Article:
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Leaders Lead

My first year as a volunteer race director for a 5K in New York City was an extreme experience of growth and development. I learned so much about collaboration, teamwork, race logistics, and leadership. It was an amazing opportunity.

A week before the event, I was informed there was some issue with the insurance or permit for use of the park (or some similar paperwork problem that was going to take weeks to resolve). My first thought was, honestly, to panic. I had taken on this role and I was the leader. There were no excuses to be made. I was wholly responsible. This error had completely blindsided me, but I had a few options: 

First, I suppose I could have completely lost it. I could have called my committee and volunteers and runners and said that the race is off and they should forget about showing up. But that seems a bit inflammatory and unnecessary, no?

Or, I could have ignored the problem entirely. Hoping that by closing my eyes and covering my ears, it would simply go away and we would have no issues on the day of the event. But that seems rather immature and counterproductive, yes?

Instead, I did what responsible adults do. I gathered my senses and took stock of the situation. I informed my co-director and did my research on how to quickly obtain the necessary documentation. We were able to finalize the paperwork in record time and run (no pun intended) a really successful 5K the next week.

I didn’t incite a panic. But I did what had to be done to ensure a safe, productive, and positive event for everyone. That’s what a leader does.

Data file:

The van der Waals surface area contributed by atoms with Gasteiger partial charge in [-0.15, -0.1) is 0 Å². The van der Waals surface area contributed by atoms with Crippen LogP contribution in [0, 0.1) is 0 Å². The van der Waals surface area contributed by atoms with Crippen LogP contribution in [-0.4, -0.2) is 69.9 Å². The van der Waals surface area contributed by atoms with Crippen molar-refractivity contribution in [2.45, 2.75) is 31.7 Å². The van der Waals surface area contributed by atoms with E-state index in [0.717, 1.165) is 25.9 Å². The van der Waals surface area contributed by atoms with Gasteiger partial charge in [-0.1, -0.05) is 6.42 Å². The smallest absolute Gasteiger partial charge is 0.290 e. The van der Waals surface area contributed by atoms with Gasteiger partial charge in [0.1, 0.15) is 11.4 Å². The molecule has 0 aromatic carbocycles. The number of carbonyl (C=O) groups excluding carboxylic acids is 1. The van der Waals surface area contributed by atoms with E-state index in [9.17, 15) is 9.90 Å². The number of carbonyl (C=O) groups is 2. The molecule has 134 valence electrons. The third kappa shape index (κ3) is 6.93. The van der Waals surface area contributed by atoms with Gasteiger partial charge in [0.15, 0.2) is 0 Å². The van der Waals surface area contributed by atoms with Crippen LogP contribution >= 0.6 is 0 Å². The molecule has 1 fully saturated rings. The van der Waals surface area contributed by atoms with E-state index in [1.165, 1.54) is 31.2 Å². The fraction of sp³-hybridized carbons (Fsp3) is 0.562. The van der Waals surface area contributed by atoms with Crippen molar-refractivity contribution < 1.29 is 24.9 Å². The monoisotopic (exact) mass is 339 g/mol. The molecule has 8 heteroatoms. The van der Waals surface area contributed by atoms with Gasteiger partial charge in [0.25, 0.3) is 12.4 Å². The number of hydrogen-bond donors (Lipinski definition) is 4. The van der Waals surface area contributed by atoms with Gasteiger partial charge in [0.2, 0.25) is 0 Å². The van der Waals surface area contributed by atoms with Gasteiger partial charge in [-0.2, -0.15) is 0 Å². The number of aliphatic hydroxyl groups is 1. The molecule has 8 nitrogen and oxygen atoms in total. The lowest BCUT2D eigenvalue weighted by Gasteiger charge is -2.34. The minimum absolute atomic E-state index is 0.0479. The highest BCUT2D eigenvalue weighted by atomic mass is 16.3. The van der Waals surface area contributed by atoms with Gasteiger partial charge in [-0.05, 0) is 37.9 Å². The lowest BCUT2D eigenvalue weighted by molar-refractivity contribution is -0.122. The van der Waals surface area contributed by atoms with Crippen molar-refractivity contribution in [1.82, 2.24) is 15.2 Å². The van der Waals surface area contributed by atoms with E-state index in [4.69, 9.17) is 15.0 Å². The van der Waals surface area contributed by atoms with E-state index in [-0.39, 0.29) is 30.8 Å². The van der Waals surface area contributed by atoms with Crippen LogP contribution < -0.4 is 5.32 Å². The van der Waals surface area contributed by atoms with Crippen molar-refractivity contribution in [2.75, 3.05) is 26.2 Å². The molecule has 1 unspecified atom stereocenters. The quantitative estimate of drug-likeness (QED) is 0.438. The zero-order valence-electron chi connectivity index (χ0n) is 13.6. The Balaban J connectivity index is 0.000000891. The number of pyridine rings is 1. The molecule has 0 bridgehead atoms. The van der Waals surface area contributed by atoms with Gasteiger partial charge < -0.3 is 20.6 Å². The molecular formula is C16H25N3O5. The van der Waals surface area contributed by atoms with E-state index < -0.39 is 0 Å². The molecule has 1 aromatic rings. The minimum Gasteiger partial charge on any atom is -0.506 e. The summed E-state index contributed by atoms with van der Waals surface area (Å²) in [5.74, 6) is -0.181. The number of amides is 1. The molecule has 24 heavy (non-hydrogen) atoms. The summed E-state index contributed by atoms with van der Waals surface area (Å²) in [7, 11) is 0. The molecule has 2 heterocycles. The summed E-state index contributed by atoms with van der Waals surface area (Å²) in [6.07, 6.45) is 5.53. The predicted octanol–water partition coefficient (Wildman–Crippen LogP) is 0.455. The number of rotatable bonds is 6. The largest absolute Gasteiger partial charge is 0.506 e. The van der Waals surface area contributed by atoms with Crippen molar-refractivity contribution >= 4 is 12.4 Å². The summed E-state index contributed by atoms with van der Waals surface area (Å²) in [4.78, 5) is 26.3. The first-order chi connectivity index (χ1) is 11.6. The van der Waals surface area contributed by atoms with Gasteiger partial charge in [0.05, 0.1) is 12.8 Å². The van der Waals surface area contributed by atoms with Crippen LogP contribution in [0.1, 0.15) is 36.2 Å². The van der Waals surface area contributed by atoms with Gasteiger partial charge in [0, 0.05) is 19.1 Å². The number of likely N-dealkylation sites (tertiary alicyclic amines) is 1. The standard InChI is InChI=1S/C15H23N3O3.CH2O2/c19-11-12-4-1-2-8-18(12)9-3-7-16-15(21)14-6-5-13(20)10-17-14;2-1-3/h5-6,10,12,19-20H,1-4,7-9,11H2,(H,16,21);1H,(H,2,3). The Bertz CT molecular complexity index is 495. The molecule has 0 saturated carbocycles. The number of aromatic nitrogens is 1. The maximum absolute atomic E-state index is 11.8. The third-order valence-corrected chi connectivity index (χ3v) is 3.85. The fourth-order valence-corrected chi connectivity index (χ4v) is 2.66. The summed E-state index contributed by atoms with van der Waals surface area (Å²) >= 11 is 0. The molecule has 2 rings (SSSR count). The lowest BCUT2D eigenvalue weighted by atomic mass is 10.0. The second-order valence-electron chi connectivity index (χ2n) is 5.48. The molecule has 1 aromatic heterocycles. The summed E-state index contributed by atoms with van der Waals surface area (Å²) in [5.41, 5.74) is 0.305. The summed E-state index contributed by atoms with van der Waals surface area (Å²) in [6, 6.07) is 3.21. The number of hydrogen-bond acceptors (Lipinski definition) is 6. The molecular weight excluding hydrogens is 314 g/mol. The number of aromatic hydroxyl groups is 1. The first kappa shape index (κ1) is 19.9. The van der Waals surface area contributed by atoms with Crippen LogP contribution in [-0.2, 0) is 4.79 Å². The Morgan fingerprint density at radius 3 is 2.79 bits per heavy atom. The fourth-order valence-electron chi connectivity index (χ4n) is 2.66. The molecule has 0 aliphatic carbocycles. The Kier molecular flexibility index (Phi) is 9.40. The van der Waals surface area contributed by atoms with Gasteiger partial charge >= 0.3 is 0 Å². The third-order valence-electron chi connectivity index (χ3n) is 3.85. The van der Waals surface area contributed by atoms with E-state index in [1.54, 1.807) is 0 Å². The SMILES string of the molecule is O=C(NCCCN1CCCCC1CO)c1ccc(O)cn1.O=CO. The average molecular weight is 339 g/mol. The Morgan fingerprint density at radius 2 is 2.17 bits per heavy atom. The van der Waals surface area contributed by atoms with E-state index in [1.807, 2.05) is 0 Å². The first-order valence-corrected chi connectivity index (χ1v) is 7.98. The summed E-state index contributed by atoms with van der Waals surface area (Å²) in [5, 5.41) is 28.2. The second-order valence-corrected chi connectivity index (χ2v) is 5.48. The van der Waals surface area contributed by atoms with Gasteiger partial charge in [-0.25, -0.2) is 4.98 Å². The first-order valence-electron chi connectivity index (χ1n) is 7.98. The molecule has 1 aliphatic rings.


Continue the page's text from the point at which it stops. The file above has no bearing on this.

I don’t tell this story to brag about my genius. In fact, there are a lot of things I would do differently should I be in that position again. (Hindsight is 2020 afterall.)  I tell this story to illustrate how simple it is to do the right thing. 

You don’t have to create a panic. But to blatantly ignore an issue that in some cases has real life or death consequences is nothing short of childish, pathetic, and reprehensible.  

Being in a leadership position isn’t always easy. And it’s important that we recognize that as part of this conversation. But it’s equally imperative that we hold those in power accountable. 

It was 3 years ago, and still, I can remember that sinking feeling of the missing paperwork. An ego-driven part of myself wanted to shrink away. I wanted to blame an unclear email or someone from the parks department or anyone but myself. But leaders lead. And adults take responsibility for their actions. Anything else is simply inexcusable.


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